The Misumi West Port (Op¼`, Misumi Nishikō) is a historic port built by the Meiji Government in 1884. Its location along the Ariake Sea in Kumamoto Prefecture was chosen due to the naturally deep waters which could accommodate large ships. The port developed into a major shipping point for coal from the Miike Coal Mines as well as commodities like rice, wheat and flour. In 2015, it received world heritage status as one of the Sites of Japan's Meiji Industrial Revolution.
Stone masons from the nearby Amakusa Islands contributed to the construction of the port, and the original stone quay that can still be seen today is a testament to their skills. The design of the port also included well laid out roads, drainage canals and bridges, which remain as they were during the Meiji Period and have been designated important cultural properties.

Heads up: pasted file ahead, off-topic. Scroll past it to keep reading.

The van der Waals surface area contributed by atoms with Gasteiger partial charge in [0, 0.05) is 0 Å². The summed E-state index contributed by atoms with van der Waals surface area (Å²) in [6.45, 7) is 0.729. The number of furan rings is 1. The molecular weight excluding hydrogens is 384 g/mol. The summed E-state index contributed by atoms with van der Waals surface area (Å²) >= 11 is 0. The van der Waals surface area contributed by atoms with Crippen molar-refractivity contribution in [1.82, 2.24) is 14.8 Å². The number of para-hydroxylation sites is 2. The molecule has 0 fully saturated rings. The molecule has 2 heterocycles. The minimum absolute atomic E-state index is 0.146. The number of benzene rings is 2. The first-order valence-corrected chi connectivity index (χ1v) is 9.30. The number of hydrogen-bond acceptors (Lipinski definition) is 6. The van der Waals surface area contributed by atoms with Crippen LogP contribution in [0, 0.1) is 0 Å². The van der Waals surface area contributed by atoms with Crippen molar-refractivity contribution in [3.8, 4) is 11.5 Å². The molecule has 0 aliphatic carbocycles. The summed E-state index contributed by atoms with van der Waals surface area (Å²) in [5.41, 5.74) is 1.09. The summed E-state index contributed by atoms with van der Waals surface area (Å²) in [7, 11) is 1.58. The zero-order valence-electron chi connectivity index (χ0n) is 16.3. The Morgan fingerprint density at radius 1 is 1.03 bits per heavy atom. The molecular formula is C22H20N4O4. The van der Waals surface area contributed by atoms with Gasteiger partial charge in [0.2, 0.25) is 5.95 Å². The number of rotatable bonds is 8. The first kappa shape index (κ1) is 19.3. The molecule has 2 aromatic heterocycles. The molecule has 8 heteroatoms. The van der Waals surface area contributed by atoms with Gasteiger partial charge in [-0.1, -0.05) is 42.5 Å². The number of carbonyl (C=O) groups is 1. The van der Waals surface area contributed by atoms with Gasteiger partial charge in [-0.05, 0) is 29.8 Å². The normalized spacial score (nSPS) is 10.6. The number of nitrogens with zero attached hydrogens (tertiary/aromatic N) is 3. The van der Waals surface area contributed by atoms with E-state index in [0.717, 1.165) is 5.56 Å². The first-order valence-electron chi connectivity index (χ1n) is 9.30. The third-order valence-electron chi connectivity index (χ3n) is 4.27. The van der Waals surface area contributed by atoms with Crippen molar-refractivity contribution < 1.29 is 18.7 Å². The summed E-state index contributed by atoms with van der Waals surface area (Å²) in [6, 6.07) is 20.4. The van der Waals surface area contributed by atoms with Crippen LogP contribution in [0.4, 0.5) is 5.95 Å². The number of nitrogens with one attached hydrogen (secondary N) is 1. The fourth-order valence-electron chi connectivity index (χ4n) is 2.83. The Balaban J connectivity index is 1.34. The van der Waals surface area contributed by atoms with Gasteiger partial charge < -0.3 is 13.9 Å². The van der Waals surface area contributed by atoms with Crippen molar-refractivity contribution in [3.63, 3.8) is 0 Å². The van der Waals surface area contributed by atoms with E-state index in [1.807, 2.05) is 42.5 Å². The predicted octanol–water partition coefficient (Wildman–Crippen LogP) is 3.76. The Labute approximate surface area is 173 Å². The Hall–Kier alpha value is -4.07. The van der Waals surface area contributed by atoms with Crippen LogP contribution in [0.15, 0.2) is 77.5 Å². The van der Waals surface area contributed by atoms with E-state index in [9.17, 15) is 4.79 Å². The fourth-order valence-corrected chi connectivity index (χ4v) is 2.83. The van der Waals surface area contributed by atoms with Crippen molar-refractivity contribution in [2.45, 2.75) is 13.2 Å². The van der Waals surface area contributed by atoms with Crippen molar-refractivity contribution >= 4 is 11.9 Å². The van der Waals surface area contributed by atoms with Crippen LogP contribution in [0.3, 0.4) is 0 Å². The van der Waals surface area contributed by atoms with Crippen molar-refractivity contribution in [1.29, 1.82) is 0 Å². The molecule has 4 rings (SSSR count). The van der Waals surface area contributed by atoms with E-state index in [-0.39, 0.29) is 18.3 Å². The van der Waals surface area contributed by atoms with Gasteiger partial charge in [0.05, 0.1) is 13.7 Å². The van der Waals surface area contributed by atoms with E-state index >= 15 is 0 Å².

Despite these efforts, the port flourished as a major shipping terminal for only about ten years before slowly falling into obscurity after the construction of a new railroad that connected only the nearby East Port. As a result, the West Port's appearance has remained almost unchanged since the Meiji Period, which is unique among similar sites in Japan.
During the port's heydays, a small town developed around the harbor. Some of the town's buildings, including offices, a storehouse, a ryokan and a court house, survive today and have been preserved or restored. Many are open to the public as museums (free admission), and two have been converted into cafes, providing a pleasant atmosphere to visiting tourists.
Misumi West Port can be reached from JR Misumi Station in under ten minutes by bus (220 yen one way, one bus/hour) or taxi (around 1000 yen one way). Misumi Station is connected to Kumamoto Station by hourly trains (50 minutes, 760 yen one way, fully covered by the Japan Rail Pass and Kyushu Rail Pass).